A GOOD MORNING AMERICA BOOK CLUB PICK
"An intense psychological drama that will be embraced by serious book clubs and fans of Lionel Shriver's We Need to Talk about Kevin."
—Kristin Hannah, #1 New York Times bestselling author
"A poetic, propulsive read that set my nerves jangling."
—Lisa Jewell, #1 New York Times bestselling author of Then She Was Gone
A tense, page-turning psychological drama about the making and breaking of a family—and a woman whose experience of motherhood is nothing at all what she hoped for—and everything she feared
Blythe Connor is determined that she will be the warm, comforting mother to her new baby Violet that she herself never had.
But in the thick of motherhood's exhausting early days, Blythe becomes convinced that something is wrong with her daughter—she doesn't behave like most children do.
Or is it all in Blythe's head? Her husband, Fox, says she's imagining things. The more Fox dismisses her fears, the more Blythe begins to question her own sanity, and the more we begin to question what Blythe is telling us about her life as well.
Then their son Sam is born—and with him, Blythe has the blissful connection she'd always imagined with her child. Even Violet seems to love her little brother. But when life as they know it is changed in an instant, the devastating fall-out forces Blythe to face the truth.
The Push is a tour de force you will read in a sitting, an utterly immersive novel that will challenge everything you think you know about motherhood, about what we owe our children, and what it feels like when women are not believed.
APPLE BOOKS REVIEW
Early in Ashley Audrain’s tense, bone-chilling debut novel, new mother Blythe silently wonders why her infant daughter Violet “didn’t feel like the best thing that ever happened to me.” Faced with disapproval from her once-supportive husband, Blythe desperately tries to connect with Violet while worrying that a family history of maternal abuse has doomed their relationship. As Blythe grapples with the question of nature versus nurture, Violet’s apparent hostility intensifies, raising sinister possibilities. Audrain’s compassion for a lonely mother who fears that she has failed at her most primal task keeps this deftly paced thriller grounded in reality, even as suspense mounts. The Push doesn’t relax its grip until the very last sentence.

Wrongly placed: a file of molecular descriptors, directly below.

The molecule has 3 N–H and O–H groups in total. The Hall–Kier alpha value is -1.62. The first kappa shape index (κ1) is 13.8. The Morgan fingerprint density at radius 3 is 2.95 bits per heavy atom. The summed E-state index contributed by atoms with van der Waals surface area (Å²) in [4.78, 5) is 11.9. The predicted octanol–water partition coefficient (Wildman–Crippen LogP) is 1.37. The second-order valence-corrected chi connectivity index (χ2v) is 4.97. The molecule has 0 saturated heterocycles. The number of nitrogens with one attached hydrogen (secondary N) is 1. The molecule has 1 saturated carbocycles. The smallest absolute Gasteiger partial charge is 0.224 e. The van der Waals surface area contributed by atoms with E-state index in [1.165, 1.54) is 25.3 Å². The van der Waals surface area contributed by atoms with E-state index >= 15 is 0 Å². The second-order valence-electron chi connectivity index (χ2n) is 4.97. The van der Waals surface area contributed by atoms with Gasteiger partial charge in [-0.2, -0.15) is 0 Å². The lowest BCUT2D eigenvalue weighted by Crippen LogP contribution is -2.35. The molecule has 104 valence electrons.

Growing up as the latest link in a long chain of toxic mother-daughter dyads, aspiring writer Blythe, the narrator of Audrain's emotionally devastating debut, has no desire for parenthood herself, until she falls for gentle, supportive Fox Connor, who can't imagine not having kids and convinces her otherwise. Daughter Violet's birth three years later starts the clock ticking toward the implosion of the couple's marriage. In the eyes of Fox, who is away most of the day at work, Violet's an angel; to exhausted and overwhelmed Blythe, there's something fundamentally wrong with the baby. Or is there? As Blythe worries over the years that Violet lacks normal feelings of empathy and affection, concerns that Fox keeps dismissing as only in her head, things continue to deteriorate until, desperate not to lose Fox, Blythe becomes pregnant again. Son Sam's arrival blindsides her: to her astonishment, she loves Sam ecstatically. A tragedy precipitated by seven-year-old Violet is by no means the end of the twisty, harrowing ride to the dark side of motherhood Audrain pilots so skillfully. This is a sterling addition to the burgeoning canon of bad seed suspense, from an arrestingly original new voice.
The Push —good read
Good but too chic flick for me
The writing is stellar. Felt claustraphobic.